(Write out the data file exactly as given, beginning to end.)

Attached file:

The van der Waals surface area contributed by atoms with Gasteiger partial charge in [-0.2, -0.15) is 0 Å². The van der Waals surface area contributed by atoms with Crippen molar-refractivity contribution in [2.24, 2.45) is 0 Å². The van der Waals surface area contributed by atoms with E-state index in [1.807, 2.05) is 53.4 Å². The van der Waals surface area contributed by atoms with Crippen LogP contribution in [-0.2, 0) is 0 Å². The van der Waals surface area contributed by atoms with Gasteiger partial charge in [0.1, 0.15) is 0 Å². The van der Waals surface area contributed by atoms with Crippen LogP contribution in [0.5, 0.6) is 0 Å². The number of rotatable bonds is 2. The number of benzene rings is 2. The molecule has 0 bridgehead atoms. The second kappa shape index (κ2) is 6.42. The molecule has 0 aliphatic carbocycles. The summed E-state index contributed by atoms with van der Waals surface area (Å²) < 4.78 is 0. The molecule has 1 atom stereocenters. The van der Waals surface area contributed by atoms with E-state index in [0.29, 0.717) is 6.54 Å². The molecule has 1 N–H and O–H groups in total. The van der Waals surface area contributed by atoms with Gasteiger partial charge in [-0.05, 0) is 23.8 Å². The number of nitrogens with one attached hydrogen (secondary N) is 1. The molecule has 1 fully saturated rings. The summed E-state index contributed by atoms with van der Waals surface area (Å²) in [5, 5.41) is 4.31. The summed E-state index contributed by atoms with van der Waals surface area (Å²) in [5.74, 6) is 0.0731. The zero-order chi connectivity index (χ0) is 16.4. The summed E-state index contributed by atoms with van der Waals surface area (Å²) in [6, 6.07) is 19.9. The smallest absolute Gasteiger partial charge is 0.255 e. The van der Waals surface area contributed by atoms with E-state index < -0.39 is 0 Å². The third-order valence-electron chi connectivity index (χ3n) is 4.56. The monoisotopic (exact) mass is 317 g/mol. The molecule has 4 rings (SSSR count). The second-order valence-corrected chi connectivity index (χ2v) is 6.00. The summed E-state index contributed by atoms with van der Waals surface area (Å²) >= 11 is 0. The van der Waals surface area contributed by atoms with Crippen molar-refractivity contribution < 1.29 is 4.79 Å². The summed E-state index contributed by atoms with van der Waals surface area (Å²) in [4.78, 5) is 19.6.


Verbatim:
The van der Waals surface area contributed by atoms with Gasteiger partial charge in [-0.2, -0.15) is 0 Å². The van der Waals surface area contributed by atoms with Crippen molar-refractivity contribution in [2.24, 2.45) is 0 Å². The van der Waals surface area contributed by atoms with E-state index in [1.807, 2.05) is 53.4 Å². The van der Waals surface area contributed by atoms with Crippen LogP contribution in [-0.2, 0) is 0 Å². The van der Waals surface area contributed by atoms with Gasteiger partial charge in [0.1, 0.15) is 0 Å². The van der Waals surface area contributed by atoms with Crippen LogP contribution in [0.5, 0.6) is 0 Å². The number of rotatable bonds is 2. The number of benzene rings is 2. The molecule has 0 bridgehead atoms. The second kappa shape index (κ2) is 6.42. The molecule has 0 aliphatic carbocycles. The summed E-state index contributed by atoms with van der Waals surface area (Å²) < 4.78 is 0. The molecule has 1 atom stereocenters. The van der Waals surface area contributed by atoms with E-state index in [0.29, 0.717) is 6.54 Å². The molecule has 1 N–H and O–H groups in total. The van der Waals surface area contributed by atoms with Gasteiger partial charge in [-0.05, 0) is 23.8 Å². The number of nitrogens with one attached hydrogen (secondary N) is 1. The molecule has 1 fully saturated rings. The summed E-state index contributed by atoms with van der Waals surface area (Å²) in [5, 5.41) is 4.31. The summed E-state index contributed by atoms with van der Waals surface area (Å²) in [5.74, 6) is 0.0731. The zero-order chi connectivity index (χ0) is 16.4. The summed E-state index contributed by atoms with van der Waals surface area (Å²) in [6, 6.07) is 19.9. The smallest absolute Gasteiger partial charge is 0.255 e. The van der Waals surface area contributed by atoms with E-state index < -0.39 is 0 Å². The third-order valence-electron chi connectivity index (χ3n) is 4.56. The monoisotopic (exact) mass is 317 g/mol. The molecule has 4 rings (SSSR count). The second-order valence-corrected chi connectivity index (χ2v) is 6.00. The summed E-state index contributed by atoms with van der Waals surface area (Å²) >= 11 is 0. The van der Waals surface area contributed by atoms with Crippen molar-refractivity contribution < 1.29 is 4.79 Å². The summed E-state index contributed by atoms with van der Waals surface area (Å²) in [4.78, 5) is 19.6.